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Re-Entering the Workforce

An increasing number of women are taking a few years off from their careers to have children and then re-entering the workforce once the kids are in school, so-called "sequencing moms." According to a survey by marketing strategy and research firm Reach Advisors, approximately 84 percent of Gen-X stay-at-home moms are considering returning to work after having children.

Returning to the workforce after such an absence can be a nerve-wracking experience for many women. Who will hire you? How do you explain that seven year gap on your resume? How do you get back up to speed with new technology and business practices? How do you turn your years as a PTA volunteer or bake-sale organizer into marketable experience?

In years past, companies did shy away from returning mothers, overlooking their former work experience and more recent time-management and life experience. But an increasing number of companies are beginning to recognize the valuable assets this group of women possesses and are now courting them. In fact, in 2004, more than a dozen large companies and prestigious law firms in the US and Britain created the "Hidden Brain Drain," a task force to advance women and minorities in the workplace. One of the topics discussed in their very first conference was how to create so-called "on-ramps" for women trying to get back into the workforce. According to a recent study, more than 90 percent of Fortune 500 companies say they would likely hire a sequencing mom on a contract or short-term basis. And top business schools, such as Harvard and Dartmouth, are helping sequencing moms get back in the game by offering special training programs.

Sequencing moms have more career and life experience and proven skills, and tend to be highly educated, highly trained and motivated. The tide has turned in your favor, so if you are considering diving back into the work-a-day world, here are some tips to get you back in the swing of things.

Search Your Soul. Before you begin, ask yourself what you really want to do. Do you want to go back to the same industry you left or strike out in a new direction? In many ways, this is a golden opportunity to follow your dreams. It's so easy to fall into an unintended career path after college (who among us actually used our major?). If you weren't especially fulfilled by your last career, why not choose one that stimulates and fulfills you?

Revamp Your Resume. Fill in that gap in your resume with any volunteer projects you worked on. Did you manage your child's school bake sale? Were you treasurer of the PTA? Turn those experiences into management and finance experience. If you haven't been much involved in outside projects since you had your children, get out there now. Join the PTA, volunteer with community groups and take leadership positions if possible.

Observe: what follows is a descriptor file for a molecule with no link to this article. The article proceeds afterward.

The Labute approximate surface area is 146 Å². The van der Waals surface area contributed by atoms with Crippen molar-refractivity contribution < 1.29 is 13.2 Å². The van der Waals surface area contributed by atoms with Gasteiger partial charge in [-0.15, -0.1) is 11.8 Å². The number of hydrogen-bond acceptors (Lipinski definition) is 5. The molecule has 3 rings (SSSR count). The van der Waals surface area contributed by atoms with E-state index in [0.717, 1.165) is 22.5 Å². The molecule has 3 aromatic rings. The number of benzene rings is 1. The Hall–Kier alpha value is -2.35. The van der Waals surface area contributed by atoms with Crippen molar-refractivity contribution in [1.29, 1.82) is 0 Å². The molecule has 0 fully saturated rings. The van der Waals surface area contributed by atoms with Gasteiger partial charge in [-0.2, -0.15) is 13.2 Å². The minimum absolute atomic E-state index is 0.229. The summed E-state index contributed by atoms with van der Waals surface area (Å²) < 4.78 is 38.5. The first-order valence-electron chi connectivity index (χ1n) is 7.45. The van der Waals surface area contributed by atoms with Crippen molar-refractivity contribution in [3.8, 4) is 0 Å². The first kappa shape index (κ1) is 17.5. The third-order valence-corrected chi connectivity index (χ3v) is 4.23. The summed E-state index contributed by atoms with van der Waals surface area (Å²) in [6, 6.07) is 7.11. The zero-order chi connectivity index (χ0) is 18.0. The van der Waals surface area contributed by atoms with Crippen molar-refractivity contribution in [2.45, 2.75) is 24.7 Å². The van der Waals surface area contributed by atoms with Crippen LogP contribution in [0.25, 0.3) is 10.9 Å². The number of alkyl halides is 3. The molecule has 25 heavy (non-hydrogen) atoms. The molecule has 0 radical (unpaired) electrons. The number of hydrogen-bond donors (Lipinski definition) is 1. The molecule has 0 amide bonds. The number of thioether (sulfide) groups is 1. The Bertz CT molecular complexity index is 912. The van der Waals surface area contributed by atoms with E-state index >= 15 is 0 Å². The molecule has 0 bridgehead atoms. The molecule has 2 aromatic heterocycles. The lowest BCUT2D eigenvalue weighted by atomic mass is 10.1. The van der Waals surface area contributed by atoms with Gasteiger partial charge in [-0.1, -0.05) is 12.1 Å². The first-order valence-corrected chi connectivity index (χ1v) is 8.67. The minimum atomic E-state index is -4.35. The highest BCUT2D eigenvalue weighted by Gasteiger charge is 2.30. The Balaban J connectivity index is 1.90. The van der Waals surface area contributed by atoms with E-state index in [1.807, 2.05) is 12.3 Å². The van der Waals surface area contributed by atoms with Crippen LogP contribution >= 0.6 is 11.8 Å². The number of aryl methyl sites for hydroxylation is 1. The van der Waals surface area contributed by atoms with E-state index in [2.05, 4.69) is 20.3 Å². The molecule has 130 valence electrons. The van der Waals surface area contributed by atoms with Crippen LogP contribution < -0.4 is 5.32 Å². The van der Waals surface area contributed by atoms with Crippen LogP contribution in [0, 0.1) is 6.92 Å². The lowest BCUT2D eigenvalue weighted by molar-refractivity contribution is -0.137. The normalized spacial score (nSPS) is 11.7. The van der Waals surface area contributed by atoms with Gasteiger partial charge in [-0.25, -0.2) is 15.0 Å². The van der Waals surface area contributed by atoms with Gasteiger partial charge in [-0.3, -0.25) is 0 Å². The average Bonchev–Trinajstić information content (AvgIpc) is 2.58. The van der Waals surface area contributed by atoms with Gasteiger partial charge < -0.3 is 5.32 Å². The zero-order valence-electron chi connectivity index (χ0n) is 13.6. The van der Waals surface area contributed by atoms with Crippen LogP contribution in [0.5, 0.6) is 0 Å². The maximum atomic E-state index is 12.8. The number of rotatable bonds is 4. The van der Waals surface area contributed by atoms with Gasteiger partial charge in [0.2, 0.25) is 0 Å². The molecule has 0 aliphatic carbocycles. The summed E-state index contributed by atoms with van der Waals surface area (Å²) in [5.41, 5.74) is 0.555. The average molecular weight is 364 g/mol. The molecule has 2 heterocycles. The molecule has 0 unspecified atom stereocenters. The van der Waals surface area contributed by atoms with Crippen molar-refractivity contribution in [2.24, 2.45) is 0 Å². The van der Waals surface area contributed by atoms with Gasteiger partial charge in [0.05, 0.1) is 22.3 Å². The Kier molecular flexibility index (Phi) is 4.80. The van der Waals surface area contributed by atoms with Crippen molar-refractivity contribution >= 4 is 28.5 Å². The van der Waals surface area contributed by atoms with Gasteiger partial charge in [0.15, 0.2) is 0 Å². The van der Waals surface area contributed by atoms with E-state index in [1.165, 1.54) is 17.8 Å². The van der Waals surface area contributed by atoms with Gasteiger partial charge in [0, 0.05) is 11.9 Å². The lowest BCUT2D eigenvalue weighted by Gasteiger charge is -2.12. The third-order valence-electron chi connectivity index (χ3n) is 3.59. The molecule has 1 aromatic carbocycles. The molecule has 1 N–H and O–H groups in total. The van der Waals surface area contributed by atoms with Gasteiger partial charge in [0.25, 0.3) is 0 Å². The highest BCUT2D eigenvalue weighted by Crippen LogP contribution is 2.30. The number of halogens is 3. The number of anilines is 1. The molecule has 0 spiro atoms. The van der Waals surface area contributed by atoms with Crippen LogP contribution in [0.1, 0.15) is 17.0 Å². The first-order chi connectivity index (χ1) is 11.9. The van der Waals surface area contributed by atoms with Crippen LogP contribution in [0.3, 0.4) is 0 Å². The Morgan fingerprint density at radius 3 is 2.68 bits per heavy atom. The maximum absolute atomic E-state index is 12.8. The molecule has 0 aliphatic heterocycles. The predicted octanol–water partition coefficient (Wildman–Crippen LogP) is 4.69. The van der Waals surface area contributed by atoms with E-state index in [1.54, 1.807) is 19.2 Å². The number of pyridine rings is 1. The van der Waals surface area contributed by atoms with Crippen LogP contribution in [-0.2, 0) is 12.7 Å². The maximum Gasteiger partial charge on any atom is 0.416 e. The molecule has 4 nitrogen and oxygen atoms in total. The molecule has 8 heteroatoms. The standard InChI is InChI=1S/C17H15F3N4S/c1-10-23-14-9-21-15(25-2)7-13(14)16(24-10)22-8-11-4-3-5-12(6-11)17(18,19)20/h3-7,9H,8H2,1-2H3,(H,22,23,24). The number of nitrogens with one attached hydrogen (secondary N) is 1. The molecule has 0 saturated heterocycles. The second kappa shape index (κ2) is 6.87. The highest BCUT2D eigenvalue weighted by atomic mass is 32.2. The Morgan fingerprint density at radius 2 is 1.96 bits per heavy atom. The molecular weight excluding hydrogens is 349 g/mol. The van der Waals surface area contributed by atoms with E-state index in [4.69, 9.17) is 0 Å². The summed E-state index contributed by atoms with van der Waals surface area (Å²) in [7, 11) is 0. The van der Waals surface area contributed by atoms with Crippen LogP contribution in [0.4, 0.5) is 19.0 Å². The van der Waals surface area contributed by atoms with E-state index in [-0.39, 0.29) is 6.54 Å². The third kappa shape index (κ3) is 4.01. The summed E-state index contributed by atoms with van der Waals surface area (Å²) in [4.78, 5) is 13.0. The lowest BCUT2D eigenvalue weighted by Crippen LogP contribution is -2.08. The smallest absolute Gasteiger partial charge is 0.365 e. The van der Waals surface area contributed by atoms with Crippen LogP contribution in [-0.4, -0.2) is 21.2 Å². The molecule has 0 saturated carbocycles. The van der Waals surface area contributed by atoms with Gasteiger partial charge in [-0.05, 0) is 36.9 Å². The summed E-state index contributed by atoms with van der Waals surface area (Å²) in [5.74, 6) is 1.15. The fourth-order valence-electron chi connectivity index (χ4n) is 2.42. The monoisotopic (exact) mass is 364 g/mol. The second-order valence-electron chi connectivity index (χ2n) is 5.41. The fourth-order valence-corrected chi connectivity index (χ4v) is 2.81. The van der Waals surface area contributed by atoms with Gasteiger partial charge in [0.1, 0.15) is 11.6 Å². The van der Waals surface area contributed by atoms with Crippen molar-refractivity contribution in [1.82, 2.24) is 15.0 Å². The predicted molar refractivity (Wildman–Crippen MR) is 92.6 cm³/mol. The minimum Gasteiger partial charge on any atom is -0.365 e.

Network. If you haven't stayed involved in any industry organizations or professional groups, join up now. This will not only get your head back in the game of your chosen industry, they're great opportunities to meet potential employers and peers that can steer you in their direction.

Reconnect. Check in with your old employer. He or she knows your previous experience and qualifications better than anyone else and may be thrilled to have you return. Some employers are even willing to hold jobs if you want to take time off - an extended sabbatical of sorts. Two such companies, IBM and Deloitte & Touche, allow qualified employees to leave for several years, stay connected through a mentor program, keep their skills current using company resources, and then return to their old positions.

Educate Yourself. Take a few classes to brush up on your old skills or learn new technology. Or, if you want to head in a new career direction, consider getting a Master's or finishing that undergrad degree you never wrapped up. Classes can get expensive, though, so make sure you have fully researched the industry and really want to do it before you sink thousands of dollars into a new education.

Be Flexible. Consider working part-time or on a contract basis to get your foot in the door. This is also a great way to explore new career paths before you invest time and money into education or committing to a full-time, permanent position. Many companies will allow you to retain a flexible schedule once you are permanent. More and more employers are realizing the benefits to them and their employees of allowing them to work flexible schedules or telecommute.



Featured Sites:

Cord Blood Registry
March of Dimes
Susan G. Komen

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